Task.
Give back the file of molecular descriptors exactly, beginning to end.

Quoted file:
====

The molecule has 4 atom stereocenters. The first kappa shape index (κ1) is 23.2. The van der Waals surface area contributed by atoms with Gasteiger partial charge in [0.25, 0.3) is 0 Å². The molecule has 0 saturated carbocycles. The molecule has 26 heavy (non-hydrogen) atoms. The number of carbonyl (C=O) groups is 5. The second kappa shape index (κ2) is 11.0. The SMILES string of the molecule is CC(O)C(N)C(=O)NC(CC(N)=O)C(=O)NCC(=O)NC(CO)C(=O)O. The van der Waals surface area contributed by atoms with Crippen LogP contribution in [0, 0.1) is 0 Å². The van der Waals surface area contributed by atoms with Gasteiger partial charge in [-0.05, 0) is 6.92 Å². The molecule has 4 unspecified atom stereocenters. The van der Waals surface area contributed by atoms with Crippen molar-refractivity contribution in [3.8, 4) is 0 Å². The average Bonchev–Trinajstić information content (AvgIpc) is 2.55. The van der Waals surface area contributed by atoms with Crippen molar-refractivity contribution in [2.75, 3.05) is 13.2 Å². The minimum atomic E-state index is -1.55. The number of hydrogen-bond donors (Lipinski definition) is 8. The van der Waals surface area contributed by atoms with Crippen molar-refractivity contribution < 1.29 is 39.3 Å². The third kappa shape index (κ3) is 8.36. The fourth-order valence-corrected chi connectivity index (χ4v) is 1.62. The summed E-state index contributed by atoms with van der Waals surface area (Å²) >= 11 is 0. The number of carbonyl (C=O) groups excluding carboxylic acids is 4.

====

The molecule has 4 atom stereocenters. The first kappa shape index (κ1) is 23.2. The van der Waals surface area contributed by atoms with Gasteiger partial charge in [0.25, 0.3) is 0 Å². The molecule has 0 saturated carbocycles. The molecule has 26 heavy (non-hydrogen) atoms. The number of carbonyl (C=O) groups is 5. The second kappa shape index (κ2) is 11.0. The SMILES string of the molecule is CC(O)C(N)C(=O)NC(CC(N)=O)C(=O)NCC(=O)NC(CO)C(=O)O. The van der Waals surface area contributed by atoms with Crippen LogP contribution in [0, 0.1) is 0 Å². The van der Waals surface area contributed by atoms with Gasteiger partial charge in [-0.05, 0) is 6.92 Å². The molecule has 4 unspecified atom stereocenters. The van der Waals surface area contributed by atoms with Crippen molar-refractivity contribution in [3.8, 4) is 0 Å². The average Bonchev–Trinajstić information content (AvgIpc) is 2.55. The van der Waals surface area contributed by atoms with Crippen molar-refractivity contribution in [2.75, 3.05) is 13.2 Å². The minimum atomic E-state index is -1.55. The number of hydrogen-bond donors (Lipinski definition) is 8. The van der Waals surface area contributed by atoms with Crippen molar-refractivity contribution < 1.29 is 39.3 Å². The third kappa shape index (κ3) is 8.36. The fourth-order valence-corrected chi connectivity index (χ4v) is 1.62. The summed E-state index contributed by atoms with van der Waals surface area (Å²) >= 11 is 0. The number of carbonyl (C=O) groups excluding carboxylic acids is 4.